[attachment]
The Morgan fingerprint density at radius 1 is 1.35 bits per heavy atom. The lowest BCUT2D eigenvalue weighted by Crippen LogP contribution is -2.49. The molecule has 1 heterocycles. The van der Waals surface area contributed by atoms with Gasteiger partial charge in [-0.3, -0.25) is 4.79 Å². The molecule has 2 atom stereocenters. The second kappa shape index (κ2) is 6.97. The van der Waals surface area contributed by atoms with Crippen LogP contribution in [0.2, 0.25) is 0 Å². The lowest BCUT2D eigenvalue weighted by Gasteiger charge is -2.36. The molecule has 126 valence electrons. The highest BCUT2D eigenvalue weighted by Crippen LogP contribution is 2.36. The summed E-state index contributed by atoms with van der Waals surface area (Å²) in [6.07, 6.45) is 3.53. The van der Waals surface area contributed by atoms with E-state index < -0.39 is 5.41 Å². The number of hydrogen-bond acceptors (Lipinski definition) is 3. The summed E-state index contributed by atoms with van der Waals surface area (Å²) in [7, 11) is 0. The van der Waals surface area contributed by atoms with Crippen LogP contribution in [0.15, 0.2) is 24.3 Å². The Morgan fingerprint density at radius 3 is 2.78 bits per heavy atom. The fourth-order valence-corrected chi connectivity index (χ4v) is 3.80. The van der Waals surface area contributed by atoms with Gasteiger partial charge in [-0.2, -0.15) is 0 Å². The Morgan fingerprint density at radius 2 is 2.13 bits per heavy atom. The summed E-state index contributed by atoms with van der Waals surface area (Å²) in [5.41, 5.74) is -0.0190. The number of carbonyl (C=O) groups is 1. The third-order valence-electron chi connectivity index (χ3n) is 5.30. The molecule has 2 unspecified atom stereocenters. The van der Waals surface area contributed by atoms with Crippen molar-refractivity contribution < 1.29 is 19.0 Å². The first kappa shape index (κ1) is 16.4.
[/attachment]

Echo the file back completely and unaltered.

The Morgan fingerprint density at radius 1 is 1.35 bits per heavy atom. The lowest BCUT2D eigenvalue weighted by Crippen LogP contribution is -2.49. The molecule has 1 heterocycles. The van der Waals surface area contributed by atoms with Gasteiger partial charge in [-0.3, -0.25) is 4.79 Å². The molecule has 2 atom stereocenters. The second kappa shape index (κ2) is 6.97. The van der Waals surface area contributed by atoms with Crippen LogP contribution in [0.2, 0.25) is 0 Å². The lowest BCUT2D eigenvalue weighted by Gasteiger charge is -2.36. The molecule has 126 valence electrons. The highest BCUT2D eigenvalue weighted by Crippen LogP contribution is 2.36. The summed E-state index contributed by atoms with van der Waals surface area (Å²) in [6.07, 6.45) is 3.53. The van der Waals surface area contributed by atoms with E-state index < -0.39 is 5.41 Å². The number of hydrogen-bond acceptors (Lipinski definition) is 3. The summed E-state index contributed by atoms with van der Waals surface area (Å²) in [7, 11) is 0. The van der Waals surface area contributed by atoms with Crippen LogP contribution in [0.15, 0.2) is 24.3 Å². The Morgan fingerprint density at radius 3 is 2.78 bits per heavy atom. The fourth-order valence-corrected chi connectivity index (χ4v) is 3.80. The van der Waals surface area contributed by atoms with Gasteiger partial charge in [-0.2, -0.15) is 0 Å². The Morgan fingerprint density at radius 2 is 2.13 bits per heavy atom. The summed E-state index contributed by atoms with van der Waals surface area (Å²) in [5.41, 5.74) is -0.0190. The number of carbonyl (C=O) groups is 1. The third-order valence-electron chi connectivity index (χ3n) is 5.30. The molecule has 2 unspecified atom stereocenters. The van der Waals surface area contributed by atoms with Crippen molar-refractivity contribution < 1.29 is 19.0 Å². The first kappa shape index (κ1) is 16.4.